Naming recognizes enhanced stereochemical features as embodied in the V3000 file format. V3000 allows the specification of AND and OR stereochemical atom groupings. An AND grouping corresponds to a mixture of structures with the center(s) as indicated and their inverse configuration. An OR grouping corresponds to either the isomer as indicated or its inverse configuration. Absolute, unspecified, AND, and OR stereocenters can all be present in single molecule.

Figure: Enhanced Stereochemistry illustrates enhanced stereochemical names generated using the Lexichem TK. Centers in an AND grouping are designated with “RS” or “SR”. Centers in an OR grouping are designated with “R*” or “S*”.

For chemical structures with multiple chiral centers where only some are designated as AND (see top left image), the descriptors “RS” and “SR” are used to denote AND centers.

For a structure where all of the stereocenters are designated as AND, the structure represents a molecule and its enantiomer. In that case (even though the V3000 format does not explicitly define the ratio of enantiomers), the molecule is named as a racemate, with a “rac” prefix (see bottom left image).

For chemical structures with multiple chiral centers where only some are designated as OR (see top right image), the descriptors “R*” and “S*” are used to denote the OR centers.

For a structure where all of the stereocenters are designated as OR, the structure represents a molecule or its relative inverse configuration. In that case the molecule is named with a “rel” prefix. (see bottom right image).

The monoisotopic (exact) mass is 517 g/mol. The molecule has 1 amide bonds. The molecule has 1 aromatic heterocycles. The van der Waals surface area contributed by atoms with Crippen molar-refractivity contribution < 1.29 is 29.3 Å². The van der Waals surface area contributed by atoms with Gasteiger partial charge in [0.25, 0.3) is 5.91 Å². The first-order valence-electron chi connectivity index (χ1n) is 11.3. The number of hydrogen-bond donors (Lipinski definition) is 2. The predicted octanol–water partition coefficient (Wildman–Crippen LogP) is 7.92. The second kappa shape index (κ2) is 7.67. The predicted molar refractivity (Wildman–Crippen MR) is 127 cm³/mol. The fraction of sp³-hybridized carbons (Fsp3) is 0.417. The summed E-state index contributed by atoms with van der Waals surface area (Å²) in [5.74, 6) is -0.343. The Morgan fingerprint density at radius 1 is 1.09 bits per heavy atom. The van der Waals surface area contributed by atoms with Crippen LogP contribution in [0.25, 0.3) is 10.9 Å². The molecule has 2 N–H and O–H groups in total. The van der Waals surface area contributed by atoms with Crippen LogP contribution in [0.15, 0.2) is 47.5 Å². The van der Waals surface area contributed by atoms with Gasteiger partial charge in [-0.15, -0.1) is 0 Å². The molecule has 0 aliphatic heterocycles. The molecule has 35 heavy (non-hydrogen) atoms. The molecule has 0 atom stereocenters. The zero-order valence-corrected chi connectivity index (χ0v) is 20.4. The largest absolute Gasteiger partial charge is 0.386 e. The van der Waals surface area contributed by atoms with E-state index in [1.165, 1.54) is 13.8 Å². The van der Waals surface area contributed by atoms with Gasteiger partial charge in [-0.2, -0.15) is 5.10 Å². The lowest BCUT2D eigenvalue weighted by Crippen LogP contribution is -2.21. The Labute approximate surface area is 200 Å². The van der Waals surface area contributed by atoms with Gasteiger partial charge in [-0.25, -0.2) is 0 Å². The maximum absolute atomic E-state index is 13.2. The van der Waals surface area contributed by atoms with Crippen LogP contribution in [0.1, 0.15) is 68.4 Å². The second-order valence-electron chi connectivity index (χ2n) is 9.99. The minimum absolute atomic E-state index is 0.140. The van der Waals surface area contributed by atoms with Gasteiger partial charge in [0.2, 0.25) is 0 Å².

The IUPAC standard recommends naming structures so the first AND indicator and the first OR indicator in the name are “R”, “RS”, or “R*” as appropriate. When generating a name from a structure, this is easily accomplished by inverting the stereo designation on every center in the stereo grouping. For example, the names “rac-(2R,4R)-4-aminopentan-2-ol” and “rac-(2S,4S)-4-aminopentan-2-ol” are equivalent since they both mean: “a mixture of the (2R,4R) and (2S,4S) isomers”. In this case IUPAC conventions recommend using the “rac-(2R,4R)” name.

This choice of recommended name may be a cause for confusion since the atom/bond block of the V3000 molfile indicates a particular configuration and it is possible that the generated name will not appear to correspond to the configuration as found in the atom/bond block. To mitigate the potential for confusion, only the IUPAC and Systematic style of output names perform the inversion. This allows the user to control whether or not the inversion occurs. Comparing the IUPAC and OpenEye style names will give an indication whether or not the inversion is occurring.

For more details please refer to section P-92.1.2 and P-92.1.3 of the Nomenclature of Organic Chemistry [IUPAC-2014].

Note

IUPAC nomenclature currently only allows for a single AND group and a single OR group on a molecule. The V3000 format allows for multiple independent AND and OR groups. Names are generated as if all the AND centers are in a single AND group and all the OR centers are in a single OR group. This will be remedied when IUPAC defines a naming convention for these more complex cases.

Isotopes

../_images/IsotopeExamples.png

Isotopes

An isotopically substituted compound has a composition such that essentially all the molecules of the compound have only the indicated nuclide at each designated position. For all other positions, the absence of nuclide indication means that the nuclide composition is the natural one [IUPAC-2014].

To name isotopically substituted compounds: